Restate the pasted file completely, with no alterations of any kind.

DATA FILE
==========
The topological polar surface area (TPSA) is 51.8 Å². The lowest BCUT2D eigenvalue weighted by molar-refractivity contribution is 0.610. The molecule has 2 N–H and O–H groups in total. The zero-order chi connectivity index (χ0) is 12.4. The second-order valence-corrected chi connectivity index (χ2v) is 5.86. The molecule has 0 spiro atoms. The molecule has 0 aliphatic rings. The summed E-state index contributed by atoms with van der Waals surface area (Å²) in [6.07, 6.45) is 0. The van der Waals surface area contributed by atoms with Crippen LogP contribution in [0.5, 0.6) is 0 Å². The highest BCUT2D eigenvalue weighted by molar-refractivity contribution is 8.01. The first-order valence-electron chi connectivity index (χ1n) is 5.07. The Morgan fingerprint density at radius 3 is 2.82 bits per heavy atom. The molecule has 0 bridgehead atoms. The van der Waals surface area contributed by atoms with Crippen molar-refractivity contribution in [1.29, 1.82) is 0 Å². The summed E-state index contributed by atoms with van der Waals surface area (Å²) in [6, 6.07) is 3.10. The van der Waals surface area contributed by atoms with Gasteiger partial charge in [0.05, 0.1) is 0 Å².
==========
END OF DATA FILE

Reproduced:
The topological polar surface area (TPSA) is 51.8 Å². The lowest BCUT2D eigenvalue weighted by molar-refractivity contribution is 0.610. The molecule has 2 N–H and O–H groups in total. The zero-order chi connectivity index (χ0) is 12.4. The second-order valence-corrected chi connectivity index (χ2v) is 5.86. The molecule has 0 spiro atoms. The molecule has 0 aliphatic rings. The summed E-state index contributed by atoms with van der Waals surface area (Å²) in [6.07, 6.45) is 0. The van der Waals surface area contributed by atoms with Crippen LogP contribution in [0.5, 0.6) is 0 Å². The highest BCUT2D eigenvalue weighted by molar-refractivity contribution is 8.01. The first-order valence-electron chi connectivity index (χ1n) is 5.07. The Morgan fingerprint density at radius 3 is 2.82 bits per heavy atom. The molecule has 0 bridgehead atoms. The van der Waals surface area contributed by atoms with Crippen molar-refractivity contribution in [1.29, 1.82) is 0 Å². The summed E-state index contributed by atoms with van der Waals surface area (Å²) in [6, 6.07) is 3.10. The van der Waals surface area contributed by atoms with Gasteiger partial charge in [0.05, 0.1) is 0 Å².